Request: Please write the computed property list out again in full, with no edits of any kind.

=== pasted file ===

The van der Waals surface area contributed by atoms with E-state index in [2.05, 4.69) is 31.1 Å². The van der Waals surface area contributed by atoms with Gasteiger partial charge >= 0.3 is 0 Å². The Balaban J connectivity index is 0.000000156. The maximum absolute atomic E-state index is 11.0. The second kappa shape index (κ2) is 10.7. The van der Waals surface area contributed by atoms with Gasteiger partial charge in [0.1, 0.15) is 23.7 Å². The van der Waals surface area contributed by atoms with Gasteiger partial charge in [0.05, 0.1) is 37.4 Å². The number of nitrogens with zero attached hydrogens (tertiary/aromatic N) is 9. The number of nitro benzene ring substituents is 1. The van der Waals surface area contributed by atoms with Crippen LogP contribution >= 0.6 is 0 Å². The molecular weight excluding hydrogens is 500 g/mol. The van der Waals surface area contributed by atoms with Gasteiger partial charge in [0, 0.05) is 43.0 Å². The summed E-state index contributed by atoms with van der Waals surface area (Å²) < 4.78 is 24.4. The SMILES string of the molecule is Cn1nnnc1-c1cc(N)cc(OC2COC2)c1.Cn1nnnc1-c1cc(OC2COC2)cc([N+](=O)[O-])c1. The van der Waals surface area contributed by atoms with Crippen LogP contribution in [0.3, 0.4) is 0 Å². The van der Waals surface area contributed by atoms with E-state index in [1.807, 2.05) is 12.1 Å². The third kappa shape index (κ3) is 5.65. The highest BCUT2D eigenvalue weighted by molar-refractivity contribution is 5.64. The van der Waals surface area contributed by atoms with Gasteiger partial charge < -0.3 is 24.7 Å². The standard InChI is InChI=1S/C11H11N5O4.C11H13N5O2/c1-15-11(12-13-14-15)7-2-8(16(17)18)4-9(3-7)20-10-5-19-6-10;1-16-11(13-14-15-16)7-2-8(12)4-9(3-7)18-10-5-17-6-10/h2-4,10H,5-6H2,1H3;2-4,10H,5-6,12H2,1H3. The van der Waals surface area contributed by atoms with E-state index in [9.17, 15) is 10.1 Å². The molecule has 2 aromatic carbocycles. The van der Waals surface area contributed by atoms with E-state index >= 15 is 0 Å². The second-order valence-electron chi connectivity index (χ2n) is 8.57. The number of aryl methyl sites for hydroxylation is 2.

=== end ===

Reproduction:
The van der Waals surface area contributed by atoms with E-state index in [2.05, 4.69) is 31.1 Å². The van der Waals surface area contributed by atoms with Gasteiger partial charge >= 0.3 is 0 Å². The Balaban J connectivity index is 0.000000156. The maximum absolute atomic E-state index is 11.0. The second kappa shape index (κ2) is 10.7. The van der Waals surface area contributed by atoms with Gasteiger partial charge in [0.1, 0.15) is 23.7 Å². The van der Waals surface area contributed by atoms with Gasteiger partial charge in [0.05, 0.1) is 37.4 Å². The number of nitrogens with zero attached hydrogens (tertiary/aromatic N) is 9. The number of nitro benzene ring substituents is 1. The van der Waals surface area contributed by atoms with Crippen LogP contribution >= 0.6 is 0 Å². The molecular weight excluding hydrogens is 500 g/mol. The van der Waals surface area contributed by atoms with Gasteiger partial charge in [0, 0.05) is 43.0 Å². The summed E-state index contributed by atoms with van der Waals surface area (Å²) < 4.78 is 24.4. The SMILES string of the molecule is Cn1nnnc1-c1cc(N)cc(OC2COC2)c1.Cn1nnnc1-c1cc(OC2COC2)cc([N+](=O)[O-])c1. The van der Waals surface area contributed by atoms with Crippen LogP contribution in [0.3, 0.4) is 0 Å². The van der Waals surface area contributed by atoms with E-state index in [1.807, 2.05) is 12.1 Å². The third kappa shape index (κ3) is 5.65. The highest BCUT2D eigenvalue weighted by molar-refractivity contribution is 5.64. The van der Waals surface area contributed by atoms with Gasteiger partial charge < -0.3 is 24.7 Å². The standard InChI is InChI=1S/C11H11N5O4.C11H13N5O2/c1-15-11(12-13-14-15)7-2-8(16(17)18)4-9(3-7)20-10-5-19-6-10;1-16-11(13-14-15-16)7-2-8(12)4-9(3-7)18-10-5-17-6-10/h2-4,10H,5-6H2,1H3;2-4,10H,5-6,12H2,1H3. The van der Waals surface area contributed by atoms with E-state index in [9.17, 15) is 10.1 Å². The molecule has 2 aromatic carbocycles. The van der Waals surface area contributed by atoms with E-state index >= 15 is 0 Å². The second-order valence-electron chi connectivity index (χ2n) is 8.57. The number of aryl methyl sites for hydroxylation is 2.